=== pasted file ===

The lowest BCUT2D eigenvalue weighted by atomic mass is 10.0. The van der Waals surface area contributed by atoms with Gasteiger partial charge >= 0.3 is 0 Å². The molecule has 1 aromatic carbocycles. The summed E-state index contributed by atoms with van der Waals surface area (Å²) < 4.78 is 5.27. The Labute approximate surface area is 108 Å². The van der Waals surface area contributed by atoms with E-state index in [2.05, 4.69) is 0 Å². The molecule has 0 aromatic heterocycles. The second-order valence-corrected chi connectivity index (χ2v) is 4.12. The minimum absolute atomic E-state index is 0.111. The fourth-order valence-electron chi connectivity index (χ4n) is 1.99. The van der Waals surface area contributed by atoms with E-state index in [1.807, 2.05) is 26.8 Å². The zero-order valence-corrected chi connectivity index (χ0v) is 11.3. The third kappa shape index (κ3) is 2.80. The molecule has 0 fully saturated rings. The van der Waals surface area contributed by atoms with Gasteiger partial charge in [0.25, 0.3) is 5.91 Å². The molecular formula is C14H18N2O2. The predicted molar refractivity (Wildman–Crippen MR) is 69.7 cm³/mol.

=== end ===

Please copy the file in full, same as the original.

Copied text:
The lowest BCUT2D eigenvalue weighted by atomic mass is 10.0. The van der Waals surface area contributed by atoms with Gasteiger partial charge >= 0.3 is 0 Å². The molecule has 1 aromatic carbocycles. The summed E-state index contributed by atoms with van der Waals surface area (Å²) < 4.78 is 5.27. The Labute approximate surface area is 108 Å². The van der Waals surface area contributed by atoms with E-state index in [2.05, 4.69) is 0 Å². The molecule has 0 aromatic heterocycles. The second-order valence-corrected chi connectivity index (χ2v) is 4.12. The minimum absolute atomic E-state index is 0.111. The fourth-order valence-electron chi connectivity index (χ4n) is 1.99. The van der Waals surface area contributed by atoms with E-state index in [1.807, 2.05) is 26.8 Å². The zero-order valence-corrected chi connectivity index (χ0v) is 11.3. The third kappa shape index (κ3) is 2.80. The molecule has 0 fully saturated rings. The van der Waals surface area contributed by atoms with Gasteiger partial charge in [0.25, 0.3) is 5.91 Å². The molecular formula is C14H18N2O2. The predicted molar refractivity (Wildman–Crippen MR) is 69.7 cm³/mol.